Uncommon Sense

December 13, 2016

Can We Ever Trust Our Institutions/Agencies Again … Even a Little Bit

This gets curiouser and curiouser. I recent blogged about the “Russian conspiracy” regarding manipulations of our elections (by leaking DNC emails to Wikileaks) and in part I said “I do not accept these assertions at face value as the sources are untrustworthy, but if more details were provided there might be something here.” and “The whole purpose of Wikileaks is to provide a place to “leak” information that cannot be traced back to you, even by Wikileaks itself, so it will be interesting to find out how we learned that the Russian government was responsible for things being leaked to Wikileaks.”

I then learned from my partner’s tech-savvy son, that all of the “protections” Wikileaks was supposed to offer leakers just never got implemented, so it is relatively easy to find out who sent what to whom, so my criticism of the report on that account is unsupported.

But, then … The Guardian (U.K.) reports that: “… WikiLeaks editor Julian Assange directly denies that he received the Democratic leaked emails from the Russian government and one of his associates, former British Ambassador Craig Murray, told the U.K. Guardian that he knows who “leaked” the Democratic emails and that there never was a “hack,” i.e. an outside electronic penetration of an email account.”

So, a presumably reliable ex-British ambassador claims to know that the docs were not hacked but leaked from the inside. Plus a group of former U.S. intelligence experts is backing up this claim “All signs point to leaking, not hacking. If hacking were involved, the National Security Agency would know it – and know both sender and recipient.” The CIA only points to “circumstantial evidence,” not any hard identifications. So, the CIA is claiming “the Russians did it” for what purpose?

I do not know whether we have ever had reliable news organizations. If we did, they certainly were not immune to lies and misconceptions. It just seems now that there are just lies and misconceptions being reported. It also seems that government agencies, like the CIA, have so many narratives they wouldn’t know the truth if it bit them in the ass.


  1. Unless Putin admits it, we’ll never know for sure.
    But if Russia hacked the DNC, they could have easily used an intermediary to send the hacked data to Wikileaks. However, hacking through an intermediary is a bit more complicated.


    Comment by List of X — December 13, 2016 @ 1:04 pm | Reply

  2. Oh, and I should add that Podesta’s email was definitely hacked, since to access his e-mails sent to and received from various people one would have to have the access to the account itself.


    Comment by List of X — December 13, 2016 @ 1:07 pm | Reply

    • I can’t understand why anyone would even consider sending anything sensitive via email (or cellphone or …). Even diplomatic pouches got intercepted.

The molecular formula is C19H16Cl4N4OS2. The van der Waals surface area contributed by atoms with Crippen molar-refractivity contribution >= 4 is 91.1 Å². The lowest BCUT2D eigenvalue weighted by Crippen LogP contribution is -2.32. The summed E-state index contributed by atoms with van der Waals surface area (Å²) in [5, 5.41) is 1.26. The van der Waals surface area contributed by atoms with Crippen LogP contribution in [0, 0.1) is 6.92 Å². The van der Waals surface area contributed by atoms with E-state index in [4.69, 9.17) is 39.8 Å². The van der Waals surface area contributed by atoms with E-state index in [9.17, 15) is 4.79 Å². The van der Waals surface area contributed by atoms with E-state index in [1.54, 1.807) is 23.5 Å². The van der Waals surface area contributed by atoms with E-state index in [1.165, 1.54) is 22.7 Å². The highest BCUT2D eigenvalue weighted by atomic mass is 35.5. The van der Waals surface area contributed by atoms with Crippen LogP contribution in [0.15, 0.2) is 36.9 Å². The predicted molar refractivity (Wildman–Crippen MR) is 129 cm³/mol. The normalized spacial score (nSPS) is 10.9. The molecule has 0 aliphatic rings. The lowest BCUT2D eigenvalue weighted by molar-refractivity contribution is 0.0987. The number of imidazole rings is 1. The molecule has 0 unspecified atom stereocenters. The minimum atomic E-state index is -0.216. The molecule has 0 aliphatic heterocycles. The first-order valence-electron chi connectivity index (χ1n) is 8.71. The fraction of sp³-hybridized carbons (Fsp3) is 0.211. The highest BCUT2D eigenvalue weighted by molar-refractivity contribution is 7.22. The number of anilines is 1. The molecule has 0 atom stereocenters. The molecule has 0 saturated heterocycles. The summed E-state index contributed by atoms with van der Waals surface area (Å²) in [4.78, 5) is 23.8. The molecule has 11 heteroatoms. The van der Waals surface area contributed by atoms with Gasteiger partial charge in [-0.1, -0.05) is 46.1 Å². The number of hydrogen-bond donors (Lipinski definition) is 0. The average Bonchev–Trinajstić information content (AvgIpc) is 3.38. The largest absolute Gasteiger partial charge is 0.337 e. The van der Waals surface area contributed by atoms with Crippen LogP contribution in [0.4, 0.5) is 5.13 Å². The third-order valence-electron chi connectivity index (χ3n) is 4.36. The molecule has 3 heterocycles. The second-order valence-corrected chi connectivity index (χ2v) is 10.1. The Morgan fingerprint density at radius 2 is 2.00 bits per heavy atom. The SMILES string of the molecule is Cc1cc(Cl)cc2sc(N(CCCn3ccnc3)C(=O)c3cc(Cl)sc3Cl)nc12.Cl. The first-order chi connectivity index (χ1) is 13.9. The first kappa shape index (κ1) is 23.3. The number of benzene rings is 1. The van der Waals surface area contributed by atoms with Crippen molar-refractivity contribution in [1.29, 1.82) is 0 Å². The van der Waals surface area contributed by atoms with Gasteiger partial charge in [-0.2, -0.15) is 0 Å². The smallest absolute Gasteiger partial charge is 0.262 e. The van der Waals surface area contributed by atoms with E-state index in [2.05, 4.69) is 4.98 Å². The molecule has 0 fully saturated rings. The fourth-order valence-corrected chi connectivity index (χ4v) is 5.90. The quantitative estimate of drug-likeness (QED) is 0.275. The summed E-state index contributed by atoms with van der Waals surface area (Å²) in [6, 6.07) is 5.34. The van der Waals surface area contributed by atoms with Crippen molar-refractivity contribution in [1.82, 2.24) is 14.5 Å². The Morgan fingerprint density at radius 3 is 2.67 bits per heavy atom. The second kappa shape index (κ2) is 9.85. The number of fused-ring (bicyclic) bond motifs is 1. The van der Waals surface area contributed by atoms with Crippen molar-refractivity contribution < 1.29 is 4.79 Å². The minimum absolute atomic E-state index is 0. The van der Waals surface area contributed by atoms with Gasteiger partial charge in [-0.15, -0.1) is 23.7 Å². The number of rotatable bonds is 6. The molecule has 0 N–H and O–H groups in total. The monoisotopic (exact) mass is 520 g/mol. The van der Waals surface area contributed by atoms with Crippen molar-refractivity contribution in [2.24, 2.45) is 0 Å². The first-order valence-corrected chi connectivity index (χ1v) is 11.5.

One never hears any of our domestic “news” sources put this in perspective with regard to us spying on England, France, and Germany or Israel spying on us (they have a very extensive and sophisticated U.S. network). Nor have they mentioned how much spying we do on and in Russia.

      I am not any kind of Russophile, I just object to them being used as a bogyman.

      On Tue, Dec 13, 2016 at 1:07 PM, Class Warfare Blog wrote:



      Comment by Steve Ruis — December 13, 2016 @ 1:20 pm | Reply

      • You’ve worked as a teacher, correct? Maybe in a teaching job you wouldn’t need to use email because almost all the people you ever need to talk to professionally are either in front of you or generally in the same building – I’ve done some teaching and I don’t think I ever had to. But in other jobs where you have to correspond with people all the time, often sending something to multiple people, and these people can be all over the country, not using email and using diplomatic pouches for all kinds of sensitive information, which could be 100% of all the stuff being sent, is going to make correspondence simply impossible. Imagine doing 50-100 pouches a day, some with dozens of additional copies to other addressees. And since, as you say, even diplomatic pouches can be intercepted, there is really not much of extra security added in exchange for the just disastrous loss in convenience and productivity.


        Comment by List of X — December 13, 2016 @ 2:57 pm | Reply

        • Oh, yeah, I understand the inconvenience. But the security of email is not high enough top justify sensitive stuff. I guess it is too much to ask for people to restrain themselves from saying what doesn’t need to be said.

          On Tue, Dec 13, 2016 at 2:57 PM, Class Warfare Blog wrote:



          Comment by Steve Ruis — December 13, 2016 @ 9:06 pm | Reply

          • I agree that restraint is great, but in some places even the bare minimum of what needs to be relayed to others would be prohibitively difficult to send at least somewhat securely without the email.


            Comment by List of X — December 13, 2016 @ 9:56 pm | Reply

  3. Why do I find myself siding with the CIA? Because I want anything negative about Trump to be right.

    But the CIA? Meh!


    Comment by lbwoodgate — December 13, 2016 @ 3:46 pm | Reply

  4. Seems odd, but not entirely unbelievable. Still, the Clintons keep a tight ship, so it’s hard to imagine something malicious like this being done by someone pretty high up on the rung.


    Comment by john zande — December 14, 2016 @ 6:30 am | Reply

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